The Federal Reserve's path of gradually raising interest rates remains appropriate even as the yield curve is getting flatter, New York Fed President John Williams said Sept. 6.
Williams' comments add to the internal debate at the Fed over whether the central bank should be concerned that their interest rate hikes could lead to a yield curve inversion, where shorter-term rates jump above longer-term ones.
An inverted curve has typically signaled a recession would be on its way in several months, prompting three Fed officials a day earlier to say they remain worried about the issue.
The Fed should not ignore the yield curve, Williams said at a University of Buffalo event. But the Fed should consider it as just another data point it reviews as it continues to tighten monetary policy, he added. He also reiterated his view that the Fed's large-scale asset purchases after the financial crisis may be distorting the signal, given the central bank's increased involvement in the bond market.
Williams said the Fed should not be focused on "whether the yield curve moves a little bit one way" or another. Rather, he said, it should focus on ensuring it can consistently achieve its dual mandate of maximum employment and stable prices.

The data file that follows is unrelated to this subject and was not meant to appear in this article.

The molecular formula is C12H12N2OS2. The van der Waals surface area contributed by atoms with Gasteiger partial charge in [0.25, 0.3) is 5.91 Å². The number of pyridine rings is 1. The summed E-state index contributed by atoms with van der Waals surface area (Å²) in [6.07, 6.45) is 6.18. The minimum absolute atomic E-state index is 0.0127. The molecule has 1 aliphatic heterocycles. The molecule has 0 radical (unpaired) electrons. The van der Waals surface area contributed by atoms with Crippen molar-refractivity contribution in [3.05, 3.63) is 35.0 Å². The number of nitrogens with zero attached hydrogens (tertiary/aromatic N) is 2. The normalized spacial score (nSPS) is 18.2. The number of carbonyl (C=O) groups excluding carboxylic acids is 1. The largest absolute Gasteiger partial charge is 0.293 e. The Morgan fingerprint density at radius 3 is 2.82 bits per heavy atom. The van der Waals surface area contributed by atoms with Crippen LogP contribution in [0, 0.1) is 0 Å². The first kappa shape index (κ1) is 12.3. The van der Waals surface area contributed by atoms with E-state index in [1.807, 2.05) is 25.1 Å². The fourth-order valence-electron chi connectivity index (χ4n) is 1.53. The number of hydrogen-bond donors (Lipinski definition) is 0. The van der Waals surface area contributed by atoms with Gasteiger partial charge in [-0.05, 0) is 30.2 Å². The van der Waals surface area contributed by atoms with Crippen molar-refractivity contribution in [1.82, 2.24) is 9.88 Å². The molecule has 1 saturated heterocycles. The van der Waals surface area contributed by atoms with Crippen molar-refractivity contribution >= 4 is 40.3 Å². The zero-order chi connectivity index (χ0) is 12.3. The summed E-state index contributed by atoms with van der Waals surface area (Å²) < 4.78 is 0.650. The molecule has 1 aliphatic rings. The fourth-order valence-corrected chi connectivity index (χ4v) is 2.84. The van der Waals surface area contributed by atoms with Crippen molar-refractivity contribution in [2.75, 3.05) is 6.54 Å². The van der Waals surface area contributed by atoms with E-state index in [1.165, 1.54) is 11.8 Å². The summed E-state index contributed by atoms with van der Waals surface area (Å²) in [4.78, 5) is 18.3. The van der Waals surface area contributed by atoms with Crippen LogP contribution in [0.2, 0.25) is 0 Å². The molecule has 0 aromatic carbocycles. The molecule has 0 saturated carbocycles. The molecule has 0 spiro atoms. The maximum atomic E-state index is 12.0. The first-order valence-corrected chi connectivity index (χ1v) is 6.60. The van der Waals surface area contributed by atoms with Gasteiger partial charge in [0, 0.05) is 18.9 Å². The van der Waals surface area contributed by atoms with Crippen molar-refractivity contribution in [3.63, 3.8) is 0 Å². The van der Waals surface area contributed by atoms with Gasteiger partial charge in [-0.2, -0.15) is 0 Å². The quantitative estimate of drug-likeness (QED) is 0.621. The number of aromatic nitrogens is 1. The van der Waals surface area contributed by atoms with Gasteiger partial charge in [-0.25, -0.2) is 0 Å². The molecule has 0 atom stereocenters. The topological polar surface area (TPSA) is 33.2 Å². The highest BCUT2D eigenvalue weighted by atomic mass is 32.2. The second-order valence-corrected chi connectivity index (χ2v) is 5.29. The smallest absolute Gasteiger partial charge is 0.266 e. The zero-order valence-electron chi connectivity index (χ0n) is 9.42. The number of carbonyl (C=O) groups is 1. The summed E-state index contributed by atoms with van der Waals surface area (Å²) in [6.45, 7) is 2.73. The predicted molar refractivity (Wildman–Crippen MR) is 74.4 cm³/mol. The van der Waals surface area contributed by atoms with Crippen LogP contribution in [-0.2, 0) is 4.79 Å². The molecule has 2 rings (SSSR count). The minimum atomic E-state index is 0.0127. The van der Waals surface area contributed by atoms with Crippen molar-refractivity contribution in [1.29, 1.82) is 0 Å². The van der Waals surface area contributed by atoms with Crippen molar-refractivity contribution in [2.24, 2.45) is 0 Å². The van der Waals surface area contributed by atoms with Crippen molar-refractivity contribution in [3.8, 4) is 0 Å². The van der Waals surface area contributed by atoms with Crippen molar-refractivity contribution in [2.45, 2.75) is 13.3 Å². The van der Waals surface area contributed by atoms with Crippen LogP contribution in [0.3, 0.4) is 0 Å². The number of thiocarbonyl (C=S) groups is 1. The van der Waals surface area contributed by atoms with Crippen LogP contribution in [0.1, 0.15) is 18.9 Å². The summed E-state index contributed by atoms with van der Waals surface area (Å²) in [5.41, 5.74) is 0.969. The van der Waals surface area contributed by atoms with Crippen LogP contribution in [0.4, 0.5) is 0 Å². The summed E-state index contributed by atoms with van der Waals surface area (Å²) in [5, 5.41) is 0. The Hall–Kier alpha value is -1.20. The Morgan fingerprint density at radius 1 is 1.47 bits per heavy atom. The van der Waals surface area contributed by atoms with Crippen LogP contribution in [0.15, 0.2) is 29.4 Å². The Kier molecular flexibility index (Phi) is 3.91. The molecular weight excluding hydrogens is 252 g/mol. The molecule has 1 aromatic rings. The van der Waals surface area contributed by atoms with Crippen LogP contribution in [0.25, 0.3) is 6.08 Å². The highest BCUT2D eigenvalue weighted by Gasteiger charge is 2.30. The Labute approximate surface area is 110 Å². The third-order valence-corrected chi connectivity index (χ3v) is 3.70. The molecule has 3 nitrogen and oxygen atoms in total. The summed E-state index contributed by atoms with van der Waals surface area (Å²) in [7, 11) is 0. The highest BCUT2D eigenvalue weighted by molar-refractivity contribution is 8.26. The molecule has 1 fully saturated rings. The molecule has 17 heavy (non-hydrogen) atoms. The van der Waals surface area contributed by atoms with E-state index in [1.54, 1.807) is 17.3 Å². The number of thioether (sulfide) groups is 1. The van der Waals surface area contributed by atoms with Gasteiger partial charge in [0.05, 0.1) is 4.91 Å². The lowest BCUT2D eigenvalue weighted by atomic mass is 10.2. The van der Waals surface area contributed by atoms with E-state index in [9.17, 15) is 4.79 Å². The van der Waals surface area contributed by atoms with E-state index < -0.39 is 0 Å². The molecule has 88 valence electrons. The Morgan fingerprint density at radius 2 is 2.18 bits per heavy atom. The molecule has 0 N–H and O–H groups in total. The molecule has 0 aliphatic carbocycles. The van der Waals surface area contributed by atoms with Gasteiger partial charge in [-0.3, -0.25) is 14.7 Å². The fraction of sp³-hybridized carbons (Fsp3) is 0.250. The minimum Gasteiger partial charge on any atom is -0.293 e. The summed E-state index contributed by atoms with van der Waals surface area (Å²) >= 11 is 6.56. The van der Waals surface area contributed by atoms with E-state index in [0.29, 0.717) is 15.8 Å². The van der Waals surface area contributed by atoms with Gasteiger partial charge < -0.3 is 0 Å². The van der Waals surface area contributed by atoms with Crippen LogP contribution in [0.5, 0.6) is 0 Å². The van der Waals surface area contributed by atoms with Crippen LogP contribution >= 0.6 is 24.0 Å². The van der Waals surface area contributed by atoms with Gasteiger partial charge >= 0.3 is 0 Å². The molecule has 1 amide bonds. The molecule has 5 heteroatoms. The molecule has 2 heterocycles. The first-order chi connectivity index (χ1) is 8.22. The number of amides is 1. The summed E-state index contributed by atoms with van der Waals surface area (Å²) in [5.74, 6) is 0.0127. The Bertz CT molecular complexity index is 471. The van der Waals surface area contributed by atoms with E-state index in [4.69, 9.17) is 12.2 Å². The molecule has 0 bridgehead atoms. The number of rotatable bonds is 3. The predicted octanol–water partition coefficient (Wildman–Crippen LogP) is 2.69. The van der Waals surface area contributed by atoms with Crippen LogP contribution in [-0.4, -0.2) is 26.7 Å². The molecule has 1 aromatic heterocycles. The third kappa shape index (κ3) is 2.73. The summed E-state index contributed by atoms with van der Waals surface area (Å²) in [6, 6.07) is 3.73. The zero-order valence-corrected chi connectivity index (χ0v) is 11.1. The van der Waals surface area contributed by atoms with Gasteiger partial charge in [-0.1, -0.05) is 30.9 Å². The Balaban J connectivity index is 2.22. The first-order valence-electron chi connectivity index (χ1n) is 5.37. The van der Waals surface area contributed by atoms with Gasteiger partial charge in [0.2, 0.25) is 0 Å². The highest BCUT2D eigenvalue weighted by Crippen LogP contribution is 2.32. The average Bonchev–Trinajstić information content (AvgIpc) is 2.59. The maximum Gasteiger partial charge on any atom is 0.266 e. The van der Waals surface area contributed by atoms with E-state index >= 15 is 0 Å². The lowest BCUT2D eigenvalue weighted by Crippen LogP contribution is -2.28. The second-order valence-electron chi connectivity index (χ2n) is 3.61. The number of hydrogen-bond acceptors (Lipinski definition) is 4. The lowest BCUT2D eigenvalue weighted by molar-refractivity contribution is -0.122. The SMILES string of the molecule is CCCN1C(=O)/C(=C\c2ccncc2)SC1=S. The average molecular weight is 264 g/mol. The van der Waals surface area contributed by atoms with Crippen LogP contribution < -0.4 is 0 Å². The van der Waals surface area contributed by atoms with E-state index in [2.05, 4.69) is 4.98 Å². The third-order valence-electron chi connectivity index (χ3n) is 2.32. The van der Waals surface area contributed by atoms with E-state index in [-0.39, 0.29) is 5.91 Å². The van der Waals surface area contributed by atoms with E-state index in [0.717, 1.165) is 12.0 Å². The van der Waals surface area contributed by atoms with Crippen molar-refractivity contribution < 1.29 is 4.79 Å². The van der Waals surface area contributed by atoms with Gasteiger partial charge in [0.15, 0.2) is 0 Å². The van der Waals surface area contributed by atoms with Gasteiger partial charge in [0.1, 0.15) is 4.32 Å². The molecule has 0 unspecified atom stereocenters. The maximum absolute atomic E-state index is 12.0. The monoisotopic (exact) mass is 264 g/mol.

He also told reporters after the event he does not think the yield curve should be "the deciding factor in terms of where we should go with policy," according to The Wall Street Journal.
The U.S. is currently seeing a "Goldilocks economy" from a policymaker's point of view, he said during the event, noting that job growth remains steady and inflation is around the Fed's 2% goal with little sign of a major acceleration.
The lack of inflation pressure means that the Fed also does not "really need to raise interest rates more quickly" than it has signaled, he added. Fed officials have penciled in two more rate hikes this year.